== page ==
Increased intake of dietary carbohydrate that is fermented in the colon by the microbiota has been reported to decrease body weight, although the mechanism remains unclear. Here we use in vivo 11C-acetate and PET-CT scanning to show that colonic acetate crosses the blood–brain barrier and is taken up by the brain. Intraperitoneal acetate results in appetite suppression and hypothalamic neuronal activation patterning. We also show that acetate administration is associated with activation of acetyl-CoA carboxylase and changes in the expression profiles of regulatory neuropeptides that favour appetite suppression. Furthermore, we demonstrate through 13C high-resolution magic-angle-spinning that 13C acetate from fermentation of 13C-labelled carbohydrate in the colon increases hypothalamic 13C acetate above baseline levels. Hypothalamic 13C acetate regionally increases the 13C labelling of the glutamate–glutamine and GABA neuroglial cycles, with hypothalamic 13C lactate reaching higher levels than the ‘remaining brain’. These observations suggest that acetate has a direct role in central appetite regulation.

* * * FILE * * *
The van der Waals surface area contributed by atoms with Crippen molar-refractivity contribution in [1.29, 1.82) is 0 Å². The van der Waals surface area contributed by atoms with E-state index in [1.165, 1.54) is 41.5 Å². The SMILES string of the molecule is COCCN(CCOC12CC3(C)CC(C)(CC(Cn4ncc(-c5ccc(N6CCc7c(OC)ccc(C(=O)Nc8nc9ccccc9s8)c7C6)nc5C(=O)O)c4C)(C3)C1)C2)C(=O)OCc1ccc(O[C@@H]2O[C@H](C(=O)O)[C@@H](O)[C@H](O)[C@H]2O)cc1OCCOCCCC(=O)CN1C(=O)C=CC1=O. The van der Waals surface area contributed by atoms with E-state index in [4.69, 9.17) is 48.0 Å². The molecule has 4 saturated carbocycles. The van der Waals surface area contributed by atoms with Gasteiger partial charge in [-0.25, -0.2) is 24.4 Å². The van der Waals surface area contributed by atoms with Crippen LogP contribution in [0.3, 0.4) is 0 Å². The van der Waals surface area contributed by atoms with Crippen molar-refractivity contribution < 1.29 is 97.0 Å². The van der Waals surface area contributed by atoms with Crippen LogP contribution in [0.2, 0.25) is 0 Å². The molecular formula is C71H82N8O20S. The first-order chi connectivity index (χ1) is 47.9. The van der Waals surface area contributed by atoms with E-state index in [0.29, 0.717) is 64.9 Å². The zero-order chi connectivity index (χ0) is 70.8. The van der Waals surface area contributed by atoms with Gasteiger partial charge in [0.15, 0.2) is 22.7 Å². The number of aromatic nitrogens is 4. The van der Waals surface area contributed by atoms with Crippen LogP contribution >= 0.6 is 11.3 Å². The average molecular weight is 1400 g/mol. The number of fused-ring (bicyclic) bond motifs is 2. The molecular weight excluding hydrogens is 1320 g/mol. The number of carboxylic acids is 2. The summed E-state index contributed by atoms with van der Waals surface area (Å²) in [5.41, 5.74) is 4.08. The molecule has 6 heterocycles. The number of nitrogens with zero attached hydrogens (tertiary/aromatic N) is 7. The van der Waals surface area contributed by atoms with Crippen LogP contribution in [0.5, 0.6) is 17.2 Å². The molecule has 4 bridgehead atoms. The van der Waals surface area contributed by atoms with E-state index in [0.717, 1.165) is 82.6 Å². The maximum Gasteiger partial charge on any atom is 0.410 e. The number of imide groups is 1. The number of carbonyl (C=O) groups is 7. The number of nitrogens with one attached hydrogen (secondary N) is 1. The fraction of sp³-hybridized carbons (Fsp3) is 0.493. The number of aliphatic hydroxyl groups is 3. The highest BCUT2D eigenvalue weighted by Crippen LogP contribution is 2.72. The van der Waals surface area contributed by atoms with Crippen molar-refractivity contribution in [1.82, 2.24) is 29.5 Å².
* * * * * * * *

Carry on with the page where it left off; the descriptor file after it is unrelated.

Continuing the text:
The consumption of fermentable carbohydrates, or fibre, is associated with weight loss. Here the authors show that the metabolite acetate, created by fermentation of fibre in the mouse colon, is taken up into the brain where it induces appetite-suppressing neuronal activity in the hypothalamus.